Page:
by Lillian Csernica on August 20, 2013
Life at my house is governed by routines. blood tests or x-rays. John’s daily aide schedule, which has a significant impact on his daily routine and how well that structure is maintained. Consistency might be the hobgoblin of small minds, but when you’re dealing with a medically fragile teenager and an autistic teenager, consistency is absolutely essential.medication schedule. How much time we allow John to play videogames, and which chores have to be done first. Michael’s appointments and
This is why I welcome the beginning of the new school year. Sure, summer is full of happy chaos, but I prefer the predictable routines of autumn. When I was a kid I liked the whole back-to-school season because it meant new clothes and new school supplies. (Truth be told, I hated trying on clothes in the public dressing rooms. Same with changing into my gym uniform for P.E.) Even then I took great pleasure in the sheer potential of the new school year with its fresh pencils and blank notepaper.
This year things are different. Michael will be a senior. He’ll graduate from high school. In April he’ll turn eighteen, which will make him legally an adult. That means there’s a whole new world of paperwork waiting for me and Chris because we have to become Michael’s conservators. We can’t be just his parents anymore. The types of services Michael receives will begin to change as the system starts Michael’s transition into the program for the eighteen to twenty-two year old special needs people. I don’t know what happens once he hits twenty-two, and I don’t even want to think about it right now. I have enough to deal with emotionally.
Then there’s John. He’s starting the four years that will include so many critical decisions. Decisions he will make, and he will do so on levels that are not obvious or available to any of us. Today I asked him for permission to ask him a question about a subject that I will not specify here. It’s very personal. He agreed. I asked the question, he answered me, and now I know at least part of what’s been going on in his mind lately. I’m happy to say the answer was reassuring. All the various junior highs in our area feed into this one high school, so have a much wider pool of social contacts. There will be some familiar faces, but there will also be a lot of strangers. How will my boy handle this?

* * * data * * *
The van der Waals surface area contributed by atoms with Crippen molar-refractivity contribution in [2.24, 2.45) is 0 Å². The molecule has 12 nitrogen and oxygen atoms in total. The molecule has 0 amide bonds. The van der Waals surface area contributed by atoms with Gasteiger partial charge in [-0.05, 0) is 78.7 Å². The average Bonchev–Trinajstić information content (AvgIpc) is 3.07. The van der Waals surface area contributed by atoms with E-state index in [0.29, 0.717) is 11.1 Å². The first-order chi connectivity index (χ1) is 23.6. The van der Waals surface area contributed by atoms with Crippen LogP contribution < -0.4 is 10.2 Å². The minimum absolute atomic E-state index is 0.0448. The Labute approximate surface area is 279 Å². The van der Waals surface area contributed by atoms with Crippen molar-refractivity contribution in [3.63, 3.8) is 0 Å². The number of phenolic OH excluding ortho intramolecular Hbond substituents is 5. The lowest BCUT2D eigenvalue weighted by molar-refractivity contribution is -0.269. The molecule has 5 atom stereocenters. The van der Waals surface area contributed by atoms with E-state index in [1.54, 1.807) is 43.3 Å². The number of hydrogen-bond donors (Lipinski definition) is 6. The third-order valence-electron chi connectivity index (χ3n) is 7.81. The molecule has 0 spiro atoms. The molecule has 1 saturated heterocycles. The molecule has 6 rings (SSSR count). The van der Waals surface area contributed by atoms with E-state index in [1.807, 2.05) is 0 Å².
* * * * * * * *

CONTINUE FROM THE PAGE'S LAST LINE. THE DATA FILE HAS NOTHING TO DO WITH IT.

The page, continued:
And then there’s the small matter of my own self-image. Both of my little boys are now in high school. Where does that put me on my personal timeline? For me there will never be an Empty Nest Syndrome, not in the classic sense. As my sons grow more and more independent, as their lives broaden to include more people, more activities, more experiences, I can step back a little more. I will have more independence too. I will need to think about how to structure my time.
“[T]hat old September feeling, left over from school days, of summer passing, vacation nearly done, obligations gathering, books and football in the air … Another fall, another turned page: there was something of jubilee in that annual autumnal beginning, as if last year’s mistakes had been wiped clean by summer.”
― Wallace Stegner, Angle of Repose